It doesn’t get too cold in the winter, and while it gets hot, that doesn’t typically happen until after May. In recent years farmers have started using row covers to extend the season even longer.

“They’re what’s keeping us in business,” said Carona.

When I saw strawberry shortcake on a Christmas menu in New Orleans, I was shocked. But now, farmers can harvest from December to May. Ideal strawberry weather, according to Fekete, is about 55 degrees in the mornings and 75-80 in the afternoon. You can grow strawberries in New York, or Wisconsin, or Canada, but you’ll only get to enjoy them for a few fleeting weeks. Many Louisiana farmers actually purchase strawberry plants from Canada, because they’re more tolerant to cold and therefore Louisiana farmers can plant them earlier.

But perhaps the biggest reason strawberries taste so good here? They’re picked ripe and sold within a few days. The vast majority are sold within a few hundred miles, at u-pick farms, or farmers markets. Because they’re not being shipped, they can be picked at their peak.

“If you live in Louisiana, you should buy Louisiana strawberries, because they’re gonna taste better than California, North Carolina, or Florida strawberries,” said Fontenot. “When a strawberry is picked it’s no longer gonna ripen. Strawberries break down quickly. The closer the farm is, the better it is.”

A Louisiana berry tastes so good because you’re eating it at its absolute best. It’s why my favorite strawberry memories are eating them straight from my dad’s garden in Wisconsin in June. Or why a North Carolina berry will taste better eaten in North Carolina than shipping a Louisiana berry there would. If you’re in California, the best strawberry is a California strawberry picked fully ripe.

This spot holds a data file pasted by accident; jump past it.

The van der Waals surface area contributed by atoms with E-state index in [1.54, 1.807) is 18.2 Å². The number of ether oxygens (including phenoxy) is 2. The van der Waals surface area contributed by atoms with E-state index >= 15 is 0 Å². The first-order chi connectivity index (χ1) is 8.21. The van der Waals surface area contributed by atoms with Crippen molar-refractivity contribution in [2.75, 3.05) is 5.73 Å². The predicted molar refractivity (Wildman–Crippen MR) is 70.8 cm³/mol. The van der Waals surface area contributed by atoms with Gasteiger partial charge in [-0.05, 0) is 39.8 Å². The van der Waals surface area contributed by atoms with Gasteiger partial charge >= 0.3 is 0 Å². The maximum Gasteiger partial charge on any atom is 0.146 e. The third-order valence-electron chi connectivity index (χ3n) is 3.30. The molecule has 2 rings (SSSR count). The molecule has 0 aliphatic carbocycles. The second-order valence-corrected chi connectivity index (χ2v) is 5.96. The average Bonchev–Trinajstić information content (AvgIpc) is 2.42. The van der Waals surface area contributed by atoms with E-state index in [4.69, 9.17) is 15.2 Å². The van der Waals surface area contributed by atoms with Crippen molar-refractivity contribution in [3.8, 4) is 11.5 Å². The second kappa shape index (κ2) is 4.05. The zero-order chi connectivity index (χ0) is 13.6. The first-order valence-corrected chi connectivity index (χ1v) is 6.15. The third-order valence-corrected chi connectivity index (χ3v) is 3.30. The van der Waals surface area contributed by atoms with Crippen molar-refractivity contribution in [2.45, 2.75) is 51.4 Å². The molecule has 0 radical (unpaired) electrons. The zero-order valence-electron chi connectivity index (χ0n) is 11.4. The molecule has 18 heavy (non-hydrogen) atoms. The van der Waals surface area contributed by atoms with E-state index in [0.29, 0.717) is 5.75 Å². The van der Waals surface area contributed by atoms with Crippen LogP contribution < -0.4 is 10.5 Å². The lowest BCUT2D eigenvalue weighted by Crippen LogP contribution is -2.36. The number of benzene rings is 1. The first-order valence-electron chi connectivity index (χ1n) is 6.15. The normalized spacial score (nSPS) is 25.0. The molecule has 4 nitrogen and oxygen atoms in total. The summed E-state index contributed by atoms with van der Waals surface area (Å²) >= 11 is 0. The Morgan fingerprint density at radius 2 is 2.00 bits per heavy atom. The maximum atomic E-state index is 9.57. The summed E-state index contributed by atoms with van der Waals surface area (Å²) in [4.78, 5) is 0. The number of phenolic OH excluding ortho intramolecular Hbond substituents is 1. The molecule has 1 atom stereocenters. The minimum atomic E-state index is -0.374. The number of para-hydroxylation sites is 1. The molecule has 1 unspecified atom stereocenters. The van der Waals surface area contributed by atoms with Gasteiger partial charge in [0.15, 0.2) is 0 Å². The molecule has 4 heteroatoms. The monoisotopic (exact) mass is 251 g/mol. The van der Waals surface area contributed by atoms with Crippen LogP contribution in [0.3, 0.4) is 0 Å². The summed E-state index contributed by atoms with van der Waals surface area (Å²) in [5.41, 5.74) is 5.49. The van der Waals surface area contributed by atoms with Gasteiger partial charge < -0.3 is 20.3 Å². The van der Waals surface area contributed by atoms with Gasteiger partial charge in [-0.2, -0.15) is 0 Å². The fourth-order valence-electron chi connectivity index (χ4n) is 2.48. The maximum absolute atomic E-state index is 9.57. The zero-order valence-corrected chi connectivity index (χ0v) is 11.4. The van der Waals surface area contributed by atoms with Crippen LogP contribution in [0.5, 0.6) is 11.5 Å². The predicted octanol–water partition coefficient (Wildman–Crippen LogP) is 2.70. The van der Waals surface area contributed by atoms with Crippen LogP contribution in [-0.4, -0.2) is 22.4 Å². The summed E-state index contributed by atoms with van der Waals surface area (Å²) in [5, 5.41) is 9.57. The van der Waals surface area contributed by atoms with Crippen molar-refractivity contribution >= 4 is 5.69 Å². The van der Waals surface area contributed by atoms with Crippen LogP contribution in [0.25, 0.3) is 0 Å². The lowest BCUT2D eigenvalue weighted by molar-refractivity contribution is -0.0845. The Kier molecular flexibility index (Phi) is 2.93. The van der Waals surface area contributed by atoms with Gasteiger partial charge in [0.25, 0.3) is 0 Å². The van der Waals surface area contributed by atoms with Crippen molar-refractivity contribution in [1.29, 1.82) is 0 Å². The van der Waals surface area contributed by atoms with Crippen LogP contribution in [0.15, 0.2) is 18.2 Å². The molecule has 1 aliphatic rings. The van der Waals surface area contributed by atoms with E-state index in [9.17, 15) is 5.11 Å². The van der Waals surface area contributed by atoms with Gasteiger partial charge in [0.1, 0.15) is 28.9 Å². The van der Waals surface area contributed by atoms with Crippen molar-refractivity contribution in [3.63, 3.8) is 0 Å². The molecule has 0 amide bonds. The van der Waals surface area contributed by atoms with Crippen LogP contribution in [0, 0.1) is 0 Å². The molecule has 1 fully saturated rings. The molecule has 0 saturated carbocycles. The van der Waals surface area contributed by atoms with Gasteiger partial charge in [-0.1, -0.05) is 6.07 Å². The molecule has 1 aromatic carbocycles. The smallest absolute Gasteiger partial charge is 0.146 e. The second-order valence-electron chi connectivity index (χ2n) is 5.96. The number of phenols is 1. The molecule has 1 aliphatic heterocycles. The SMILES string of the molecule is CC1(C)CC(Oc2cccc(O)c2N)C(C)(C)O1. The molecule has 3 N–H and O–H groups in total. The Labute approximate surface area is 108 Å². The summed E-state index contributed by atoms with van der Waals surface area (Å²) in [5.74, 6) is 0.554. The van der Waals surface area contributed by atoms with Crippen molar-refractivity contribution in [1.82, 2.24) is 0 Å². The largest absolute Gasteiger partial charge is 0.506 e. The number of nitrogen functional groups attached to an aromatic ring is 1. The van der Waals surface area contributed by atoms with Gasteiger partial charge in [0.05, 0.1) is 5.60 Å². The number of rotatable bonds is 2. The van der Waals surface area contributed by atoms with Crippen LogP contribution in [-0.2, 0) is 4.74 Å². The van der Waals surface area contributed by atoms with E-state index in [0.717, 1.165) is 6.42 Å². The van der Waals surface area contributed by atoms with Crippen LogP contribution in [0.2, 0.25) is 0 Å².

Louisianans are lucky that the season is so long, and that there are plenty of u-pick farms to find berries at the source.

blue-line

Comments

Comments

    Leave a Reply

    Your email address will not be published. Required fields are marked *

  1. Avatar photoAlancbrownmd says

    I didn’t skip over this one. My daughter asked me what I wanted to do for my birthday when we will be together in Seattle, big party or small party. I told her all I want is strawberry shortcake like my mama used to make for me. July might be a little late for the fresh crop though. We are buying strawberries now at the farmers market in Yonkers. They are not up to my standards. Not very sweet even if they are somewhat red and they are definitely hard and white on the inside. The only strawberries that I really love are the ones I pick in the field and eat immediately. Not much chance of that these days in the northeast at least. Hoping for a surprise in the PNW.

Here's what else you missed in The Food Section this week

Crystal Mether runs a Literary Flour pop-up at Danger Zone/ Photo by Mark Blankenship

By the book

Nashville baker concocts sweets for readers

The Louisiana Food Bank Association held an anti-hunger rally in Baton Rouge on May 19, 2008/ Photo by nobis-scotia via Flickr

The need to feed Lousiana

State enacts slew of laws to restrict benefits

The future Ms. Ruby's Corner Market/ Photo provided by West Virginia Food & Farm Coalition 

Much more in store

Residents of Charleston’s west side await new grocery